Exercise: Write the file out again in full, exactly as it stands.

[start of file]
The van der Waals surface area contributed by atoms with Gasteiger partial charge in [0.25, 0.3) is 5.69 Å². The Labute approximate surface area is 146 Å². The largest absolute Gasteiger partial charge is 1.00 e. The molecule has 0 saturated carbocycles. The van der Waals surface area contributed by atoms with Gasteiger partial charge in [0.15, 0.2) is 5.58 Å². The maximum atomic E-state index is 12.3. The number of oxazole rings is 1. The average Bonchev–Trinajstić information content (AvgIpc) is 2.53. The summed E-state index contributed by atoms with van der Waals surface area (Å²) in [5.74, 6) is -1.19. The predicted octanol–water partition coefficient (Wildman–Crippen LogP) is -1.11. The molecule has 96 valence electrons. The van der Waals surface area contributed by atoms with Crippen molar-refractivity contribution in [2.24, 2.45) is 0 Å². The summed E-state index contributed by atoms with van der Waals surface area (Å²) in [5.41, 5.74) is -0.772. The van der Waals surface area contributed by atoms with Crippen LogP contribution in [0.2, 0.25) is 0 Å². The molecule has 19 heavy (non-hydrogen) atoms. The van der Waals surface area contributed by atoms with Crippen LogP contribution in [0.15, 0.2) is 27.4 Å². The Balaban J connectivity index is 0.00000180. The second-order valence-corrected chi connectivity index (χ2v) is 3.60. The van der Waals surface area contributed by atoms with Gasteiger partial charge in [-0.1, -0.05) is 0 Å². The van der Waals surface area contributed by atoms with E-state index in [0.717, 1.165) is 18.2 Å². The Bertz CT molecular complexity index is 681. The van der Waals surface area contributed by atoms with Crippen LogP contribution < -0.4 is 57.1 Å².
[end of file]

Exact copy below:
The van der Waals surface area contributed by atoms with Gasteiger partial charge in [0.25, 0.3) is 5.69 Å². The Labute approximate surface area is 146 Å². The largest absolute Gasteiger partial charge is 1.00 e. The molecule has 0 saturated carbocycles. The van der Waals surface area contributed by atoms with Gasteiger partial charge in [0.15, 0.2) is 5.58 Å². The maximum atomic E-state index is 12.3. The number of oxazole rings is 1. The average Bonchev–Trinajstić information content (AvgIpc) is 2.53. The summed E-state index contributed by atoms with van der Waals surface area (Å²) in [5.74, 6) is -1.19. The predicted octanol–water partition coefficient (Wildman–Crippen LogP) is -1.11. The molecule has 96 valence electrons. The van der Waals surface area contributed by atoms with Crippen molar-refractivity contribution in [2.24, 2.45) is 0 Å². The summed E-state index contributed by atoms with van der Waals surface area (Å²) in [5.41, 5.74) is -0.772. The van der Waals surface area contributed by atoms with Crippen LogP contribution in [0.2, 0.25) is 0 Å². The molecule has 19 heavy (non-hydrogen) atoms. The van der Waals surface area contributed by atoms with Crippen LogP contribution in [0.15, 0.2) is 27.4 Å². The Balaban J connectivity index is 0.00000180. The second-order valence-corrected chi connectivity index (χ2v) is 3.60. The van der Waals surface area contributed by atoms with Gasteiger partial charge in [-0.1, -0.05) is 0 Å². The van der Waals surface area contributed by atoms with E-state index in [0.717, 1.165) is 18.2 Å². The Bertz CT molecular complexity index is 681. The van der Waals surface area contributed by atoms with Crippen LogP contribution < -0.4 is 57.1 Å².